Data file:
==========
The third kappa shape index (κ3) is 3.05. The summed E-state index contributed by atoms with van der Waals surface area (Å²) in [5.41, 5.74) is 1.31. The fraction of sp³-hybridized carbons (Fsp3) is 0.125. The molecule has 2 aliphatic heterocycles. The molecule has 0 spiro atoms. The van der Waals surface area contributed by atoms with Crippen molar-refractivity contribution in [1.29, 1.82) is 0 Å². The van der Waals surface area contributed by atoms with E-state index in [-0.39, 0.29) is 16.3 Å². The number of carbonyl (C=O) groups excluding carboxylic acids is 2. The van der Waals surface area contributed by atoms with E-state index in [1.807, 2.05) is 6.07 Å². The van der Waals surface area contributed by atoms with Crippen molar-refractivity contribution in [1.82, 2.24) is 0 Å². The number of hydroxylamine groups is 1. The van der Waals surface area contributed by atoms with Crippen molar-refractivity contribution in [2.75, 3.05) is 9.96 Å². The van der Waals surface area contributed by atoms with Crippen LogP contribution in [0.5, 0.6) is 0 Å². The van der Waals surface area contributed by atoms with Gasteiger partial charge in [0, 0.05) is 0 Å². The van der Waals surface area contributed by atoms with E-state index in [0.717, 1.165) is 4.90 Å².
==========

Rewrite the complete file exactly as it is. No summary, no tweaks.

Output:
The third kappa shape index (κ3) is 3.05. The summed E-state index contributed by atoms with van der Waals surface area (Å²) in [5.41, 5.74) is 1.31. The fraction of sp³-hybridized carbons (Fsp3) is 0.125. The molecule has 2 aliphatic heterocycles. The molecule has 0 spiro atoms. The van der Waals surface area contributed by atoms with Crippen molar-refractivity contribution in [1.29, 1.82) is 0 Å². The van der Waals surface area contributed by atoms with E-state index in [-0.39, 0.29) is 16.3 Å². The number of carbonyl (C=O) groups excluding carboxylic acids is 2. The van der Waals surface area contributed by atoms with E-state index in [1.807, 2.05) is 6.07 Å². The van der Waals surface area contributed by atoms with Crippen molar-refractivity contribution in [1.82, 2.24) is 0 Å². The number of hydroxylamine groups is 1. The van der Waals surface area contributed by atoms with Crippen molar-refractivity contribution in [2.75, 3.05) is 9.96 Å². The van der Waals surface area contributed by atoms with Crippen LogP contribution in [0.5, 0.6) is 0 Å². The van der Waals surface area contributed by atoms with Gasteiger partial charge in [0, 0.05) is 0 Å². The van der Waals surface area contributed by atoms with E-state index in [0.717, 1.165) is 4.90 Å².